Tonight will be a sad night. Lisalverto Bonilla’s season will come to an end.
I’m not predicting injury or a Mo Claiborne-style walkout for the 24-year-old righty. No, this is more like U2, leaving the stage, one by one, as they play “40” to finish the show.
Only this is a concert with no encore, and that’s what makes it so sad.
Tonight Bonilla takes the ball to start the fifth-to-last Texas Rangers game of the season. And then, because only four games follow, he’s done for 2014.
I’m so used to the ramp-up adrenaline that coats this week on the schedule, and I miss it. The last time the Rangers were playing out the string in the final week, the iPad hadn’t been invented, there was no such thing as Instagram, and Tiger Woods was not only Superman but Clark Kent as well.
It shouldn’t be that tough to handle. I spent a lifetime celebrating 162 with perennially gutted hopes of anything more than that, and I was still a passionate, devoted baseball fan. There were those three years out of four when the miracle of the baseball encore visited my world, but getting fed to the Yankees each time got to be even more demoralizing, in a sense, than the innocence of having a regular season attraction without realistic expectations of more.
I know for some of you it’s hard to even fully enjoy 10 wins out of 11, given the surrender of the “worst record” trophies that seems fairly likely at this point, but I’ve got to say, baseball is fun again. I’d have appreciated something more than the one win out of eight that the Diamondbacks have pocketed on their bullet train down to baseball’s worst mark, and while I’ll admit to moments the last couple weeks when seeing a Scott Baker inning go wrong wouldn’t have crushed me, I still find myself wanting the win every night, and when the big moments are provided by Rougned Odor or Ryan Rua or Nick Martinez or Spencer Patton — or Derek Holland — all the better.
And if there’s a better candidate to manage this team in 2015 than the one at the helm right now, then great — and yes, I’m in favor of going through the process of interviewing a small number of whoever the front office considers the top prospects for the job, for various reasons — but I can’t imagine anyone other than Tim Bogar running this team on the field at this point. And it has nothing to do with this win streak, in which eight of the 10 victories have come against teams who needed the wins. Bogar is an awesome candidate for this job. He wants it, and has said so. This is going to happen, and I’m fired up about that.
Jon Daniels has said he doesn’t expect to begin the interview process until a week or so after the season ends — but wants to make a permanent hire before the World Series kicks off on October 21 — and though we don’t know who is on the list of folks that will come through, Michael Young won’t be one of them. Evan Grant (Dallas Morning News), Richard Justice (MLB.com), and Ken Rosenthal (Fox Sports) each devoted a story to the idea of Young as Rangers skipper over the last week or two, but Grant reported last night that while Daniels and Young discussed the possibility Tuesday, Young is committed to family right now and isn’t ready to consider an opportunity as all-encompassing as managing a big league baseball club.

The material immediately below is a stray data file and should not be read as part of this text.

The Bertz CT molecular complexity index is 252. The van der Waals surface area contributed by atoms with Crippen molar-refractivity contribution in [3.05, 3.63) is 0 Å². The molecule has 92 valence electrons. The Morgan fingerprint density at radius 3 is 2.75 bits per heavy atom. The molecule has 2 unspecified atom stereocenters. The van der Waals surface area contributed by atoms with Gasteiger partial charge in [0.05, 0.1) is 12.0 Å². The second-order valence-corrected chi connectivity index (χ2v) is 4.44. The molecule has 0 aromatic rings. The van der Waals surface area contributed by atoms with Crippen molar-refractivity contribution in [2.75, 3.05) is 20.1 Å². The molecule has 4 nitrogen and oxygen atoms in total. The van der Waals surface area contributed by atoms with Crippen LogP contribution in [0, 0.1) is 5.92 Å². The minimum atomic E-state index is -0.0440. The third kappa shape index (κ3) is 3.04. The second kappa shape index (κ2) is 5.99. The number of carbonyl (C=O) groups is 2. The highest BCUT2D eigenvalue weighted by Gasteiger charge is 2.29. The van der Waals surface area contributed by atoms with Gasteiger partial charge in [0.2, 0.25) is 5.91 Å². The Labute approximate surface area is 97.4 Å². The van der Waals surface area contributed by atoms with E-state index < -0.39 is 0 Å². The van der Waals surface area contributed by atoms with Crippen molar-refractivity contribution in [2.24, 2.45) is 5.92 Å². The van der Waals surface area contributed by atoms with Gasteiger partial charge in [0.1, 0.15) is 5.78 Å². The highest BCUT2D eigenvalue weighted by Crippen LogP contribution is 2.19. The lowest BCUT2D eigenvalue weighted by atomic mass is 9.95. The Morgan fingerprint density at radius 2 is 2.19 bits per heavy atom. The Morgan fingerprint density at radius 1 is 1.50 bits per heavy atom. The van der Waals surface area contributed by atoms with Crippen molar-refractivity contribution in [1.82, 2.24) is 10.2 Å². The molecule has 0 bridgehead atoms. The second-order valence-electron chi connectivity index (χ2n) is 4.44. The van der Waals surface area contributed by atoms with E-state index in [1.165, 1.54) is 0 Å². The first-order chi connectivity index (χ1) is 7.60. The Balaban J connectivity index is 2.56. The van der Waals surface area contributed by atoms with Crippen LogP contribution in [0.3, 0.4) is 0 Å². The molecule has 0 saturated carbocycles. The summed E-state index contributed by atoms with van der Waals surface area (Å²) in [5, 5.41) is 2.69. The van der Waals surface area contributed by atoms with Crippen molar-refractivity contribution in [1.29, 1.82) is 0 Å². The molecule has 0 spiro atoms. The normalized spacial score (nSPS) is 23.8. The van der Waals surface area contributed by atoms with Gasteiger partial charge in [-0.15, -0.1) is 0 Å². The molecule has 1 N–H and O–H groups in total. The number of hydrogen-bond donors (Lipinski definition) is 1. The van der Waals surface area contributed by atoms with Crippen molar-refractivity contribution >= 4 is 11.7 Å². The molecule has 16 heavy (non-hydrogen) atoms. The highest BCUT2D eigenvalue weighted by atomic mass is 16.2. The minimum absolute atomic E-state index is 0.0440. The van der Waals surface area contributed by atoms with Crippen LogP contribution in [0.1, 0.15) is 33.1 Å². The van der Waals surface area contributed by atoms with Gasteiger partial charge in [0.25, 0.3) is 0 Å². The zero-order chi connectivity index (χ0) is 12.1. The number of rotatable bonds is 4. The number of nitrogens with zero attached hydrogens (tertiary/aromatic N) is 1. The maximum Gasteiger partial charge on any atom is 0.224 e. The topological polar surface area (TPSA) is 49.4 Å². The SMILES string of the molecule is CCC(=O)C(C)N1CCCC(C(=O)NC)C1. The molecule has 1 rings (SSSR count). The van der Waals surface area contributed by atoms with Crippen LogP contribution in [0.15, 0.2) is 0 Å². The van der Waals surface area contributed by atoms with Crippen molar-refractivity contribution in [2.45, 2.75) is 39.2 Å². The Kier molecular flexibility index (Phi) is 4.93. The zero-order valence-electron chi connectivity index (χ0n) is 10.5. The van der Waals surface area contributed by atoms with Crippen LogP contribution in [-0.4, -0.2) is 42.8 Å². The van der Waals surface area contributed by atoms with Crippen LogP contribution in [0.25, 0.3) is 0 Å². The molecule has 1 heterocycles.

More immediate is the wait for the Carolina Mudcats to decide whether to hook up with the Rangers (who visited on Monday) or the Braves, leaving the other to head to Adelanto, California to make the High Desert Mavericks their new High Class A home, and this isn’t an unimportant thing.
And for Texas to hold a private workout for 23-year-old Cuban outfielder Yasmany Tomas, which will reportedly happen today. Also not unimportant.
And for Bonilla-Scott Feldman tonight, which is unfortunately less important.
Followed by Colby Lewis-Jason Hammel, Nick Tepesch-Scott Kazmir, Holland-Jeff Samardzija, and Martinez-Sonny Gray, four games that six months ago looked like they might be for everything, a long weekend of Castle Doctrine baseball as the Rangers looked to reclaim the AL West perch that the A’s had swiped from them the last two years.
Instead, the ultimate meaning of those four will likely be wrapped up in whether Texas can force Oakland to travel to Kansas City for the Wild Card Game, after which the house lights at 1000 Ballpark Way flip on and we file out of the 2014 season, without an encore.
As a baseball fan you never want the length of the off-season to be fixed when there’s still one swing through the rotation left on the schedule, but in this case the question of how long to sing the winter song offers a sadly clear-cut answer, and the identity of the manager who will lead this team the next time it suits up is nearly as certain, and I’m not sad about that part at all.
I don’t remember many concerts or many baseball seasons that I wanted to end, and while I’m enjoying baseball right now more than I have in a long time, thanks to Rougned and Neftali and Adrian and Bogey, one absolute truth for the Rangers is that it’s necessary for 2014 to end in order for 2015 to get here, and though I’m looking forward to these final five of 162, truth be told I’m more than ready to pour a 40 out on this baseball season and, like I’d gotten used to before the last four glorious, spectacular years of 162+, get fired up for the next one.